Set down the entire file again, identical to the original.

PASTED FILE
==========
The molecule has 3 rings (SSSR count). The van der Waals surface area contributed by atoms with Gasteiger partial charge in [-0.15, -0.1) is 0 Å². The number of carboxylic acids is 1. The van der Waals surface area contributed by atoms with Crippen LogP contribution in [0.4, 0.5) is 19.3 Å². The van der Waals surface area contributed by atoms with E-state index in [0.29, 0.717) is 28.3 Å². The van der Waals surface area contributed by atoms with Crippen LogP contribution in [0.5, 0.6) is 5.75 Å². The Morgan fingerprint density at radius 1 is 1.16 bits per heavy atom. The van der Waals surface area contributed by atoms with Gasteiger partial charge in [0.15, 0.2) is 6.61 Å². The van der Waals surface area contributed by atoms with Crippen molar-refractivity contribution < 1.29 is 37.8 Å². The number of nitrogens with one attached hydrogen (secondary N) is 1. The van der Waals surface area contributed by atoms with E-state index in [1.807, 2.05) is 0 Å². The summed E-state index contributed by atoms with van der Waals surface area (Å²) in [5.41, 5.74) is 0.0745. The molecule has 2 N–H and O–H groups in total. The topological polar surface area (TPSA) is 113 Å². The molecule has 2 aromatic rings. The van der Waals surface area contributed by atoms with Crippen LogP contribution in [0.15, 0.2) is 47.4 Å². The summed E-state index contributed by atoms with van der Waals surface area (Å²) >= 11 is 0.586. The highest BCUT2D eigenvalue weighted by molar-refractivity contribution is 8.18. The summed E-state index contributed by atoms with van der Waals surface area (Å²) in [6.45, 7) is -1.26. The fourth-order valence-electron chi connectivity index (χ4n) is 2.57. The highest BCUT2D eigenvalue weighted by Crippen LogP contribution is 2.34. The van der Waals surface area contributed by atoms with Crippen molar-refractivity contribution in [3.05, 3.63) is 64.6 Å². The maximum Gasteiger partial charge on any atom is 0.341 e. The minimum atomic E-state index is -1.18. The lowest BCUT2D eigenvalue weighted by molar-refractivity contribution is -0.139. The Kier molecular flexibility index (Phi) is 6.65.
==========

The molecule has 3 rings (SSSR count). The van der Waals surface area contributed by atoms with Gasteiger partial charge in [-0.15, -0.1) is 0 Å². The number of carboxylic acids is 1. The van der Waals surface area contributed by atoms with Crippen LogP contribution in [0.4, 0.5) is 19.3 Å². The van der Waals surface area contributed by atoms with E-state index in [0.29, 0.717) is 28.3 Å². The van der Waals surface area contributed by atoms with Crippen LogP contribution in [0.5, 0.6) is 5.75 Å². The Morgan fingerprint density at radius 1 is 1.16 bits per heavy atom. The van der Waals surface area contributed by atoms with Gasteiger partial charge in [0.15, 0.2) is 6.61 Å². The van der Waals surface area contributed by atoms with Crippen molar-refractivity contribution < 1.29 is 37.8 Å². The number of nitrogens with one attached hydrogen (secondary N) is 1. The van der Waals surface area contributed by atoms with E-state index in [1.807, 2.05) is 0 Å². The summed E-state index contributed by atoms with van der Waals surface area (Å²) in [5.41, 5.74) is 0.0745. The molecule has 2 N–H and O–H groups in total. The topological polar surface area (TPSA) is 113 Å². The molecule has 2 aromatic rings. The van der Waals surface area contributed by atoms with Crippen LogP contribution in [0.15, 0.2) is 47.4 Å². The summed E-state index contributed by atoms with van der Waals surface area (Å²) >= 11 is 0.586. The highest BCUT2D eigenvalue weighted by molar-refractivity contribution is 8.18. The summed E-state index contributed by atoms with van der Waals surface area (Å²) in [6.45, 7) is -1.26. The fourth-order valence-electron chi connectivity index (χ4n) is 2.57. The highest BCUT2D eigenvalue weighted by Crippen LogP contribution is 2.34. The van der Waals surface area contributed by atoms with Crippen molar-refractivity contribution in [3.05, 3.63) is 64.6 Å². The maximum Gasteiger partial charge on any atom is 0.341 e. The minimum atomic E-state index is -1.18. The lowest BCUT2D eigenvalue weighted by molar-refractivity contribution is -0.139. The Kier molecular flexibility index (Phi) is 6.65.